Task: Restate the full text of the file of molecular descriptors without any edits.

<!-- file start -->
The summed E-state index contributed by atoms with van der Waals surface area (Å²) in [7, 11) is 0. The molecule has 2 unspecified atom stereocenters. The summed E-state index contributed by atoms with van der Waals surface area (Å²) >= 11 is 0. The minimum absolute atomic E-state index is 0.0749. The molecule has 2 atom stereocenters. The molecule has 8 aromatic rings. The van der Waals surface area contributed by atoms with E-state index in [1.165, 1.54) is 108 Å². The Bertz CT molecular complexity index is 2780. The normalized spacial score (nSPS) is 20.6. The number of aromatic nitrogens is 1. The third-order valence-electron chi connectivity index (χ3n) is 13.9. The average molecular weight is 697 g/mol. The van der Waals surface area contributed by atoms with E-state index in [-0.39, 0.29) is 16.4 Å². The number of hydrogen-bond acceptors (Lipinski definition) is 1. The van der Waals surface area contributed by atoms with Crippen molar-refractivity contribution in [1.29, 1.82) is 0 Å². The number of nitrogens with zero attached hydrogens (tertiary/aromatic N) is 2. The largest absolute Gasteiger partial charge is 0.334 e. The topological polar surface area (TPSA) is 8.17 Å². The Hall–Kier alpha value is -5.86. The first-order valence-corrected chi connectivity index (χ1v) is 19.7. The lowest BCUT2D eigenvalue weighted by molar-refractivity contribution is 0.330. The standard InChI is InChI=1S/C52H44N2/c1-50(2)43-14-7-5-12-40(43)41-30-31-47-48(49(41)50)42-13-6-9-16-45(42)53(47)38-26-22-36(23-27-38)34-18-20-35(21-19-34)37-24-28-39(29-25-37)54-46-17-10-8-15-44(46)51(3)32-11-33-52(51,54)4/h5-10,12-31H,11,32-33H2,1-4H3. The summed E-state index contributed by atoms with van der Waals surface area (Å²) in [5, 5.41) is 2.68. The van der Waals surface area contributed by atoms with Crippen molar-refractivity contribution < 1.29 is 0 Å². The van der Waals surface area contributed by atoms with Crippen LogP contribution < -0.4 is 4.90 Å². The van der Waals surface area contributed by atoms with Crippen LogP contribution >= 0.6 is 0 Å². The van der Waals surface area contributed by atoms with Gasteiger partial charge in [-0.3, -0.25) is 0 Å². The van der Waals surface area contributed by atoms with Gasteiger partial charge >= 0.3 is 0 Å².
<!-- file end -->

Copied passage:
The summed E-state index contributed by atoms with van der Waals surface area (Å²) in [7, 11) is 0. The molecule has 2 unspecified atom stereocenters. The summed E-state index contributed by atoms with van der Waals surface area (Å²) >= 11 is 0. The minimum absolute atomic E-state index is 0.0749. The molecule has 2 atom stereocenters. The molecule has 8 aromatic rings. The van der Waals surface area contributed by atoms with E-state index in [1.165, 1.54) is 108 Å². The Bertz CT molecular complexity index is 2780. The normalized spacial score (nSPS) is 20.6. The number of aromatic nitrogens is 1. The third-order valence-electron chi connectivity index (χ3n) is 13.9. The average molecular weight is 697 g/mol. The van der Waals surface area contributed by atoms with E-state index in [-0.39, 0.29) is 16.4 Å². The number of hydrogen-bond acceptors (Lipinski definition) is 1. The van der Waals surface area contributed by atoms with Crippen molar-refractivity contribution in [1.29, 1.82) is 0 Å². The number of nitrogens with zero attached hydrogens (tertiary/aromatic N) is 2. The largest absolute Gasteiger partial charge is 0.334 e. The topological polar surface area (TPSA) is 8.17 Å². The Hall–Kier alpha value is -5.86. The first-order valence-corrected chi connectivity index (χ1v) is 19.7. The lowest BCUT2D eigenvalue weighted by molar-refractivity contribution is 0.330. The standard InChI is InChI=1S/C52H44N2/c1-50(2)43-14-7-5-12-40(43)41-30-31-47-48(49(41)50)42-13-6-9-16-45(42)53(47)38-26-22-36(23-27-38)34-18-20-35(21-19-34)37-24-28-39(29-25-37)54-46-17-10-8-15-44(46)51(3)32-11-33-52(51,54)4/h5-10,12-31H,11,32-33H2,1-4H3. The summed E-state index contributed by atoms with van der Waals surface area (Å²) in [5, 5.41) is 2.68. The van der Waals surface area contributed by atoms with Crippen molar-refractivity contribution < 1.29 is 0 Å². The van der Waals surface area contributed by atoms with Crippen LogP contribution < -0.4 is 4.90 Å². The van der Waals surface area contributed by atoms with Crippen LogP contribution >= 0.6 is 0 Å². The van der Waals surface area contributed by atoms with Gasteiger partial charge in [-0.3, -0.25) is 0 Å². The van der Waals surface area contributed by atoms with Gasteiger partial charge >= 0.3 is 0 Å².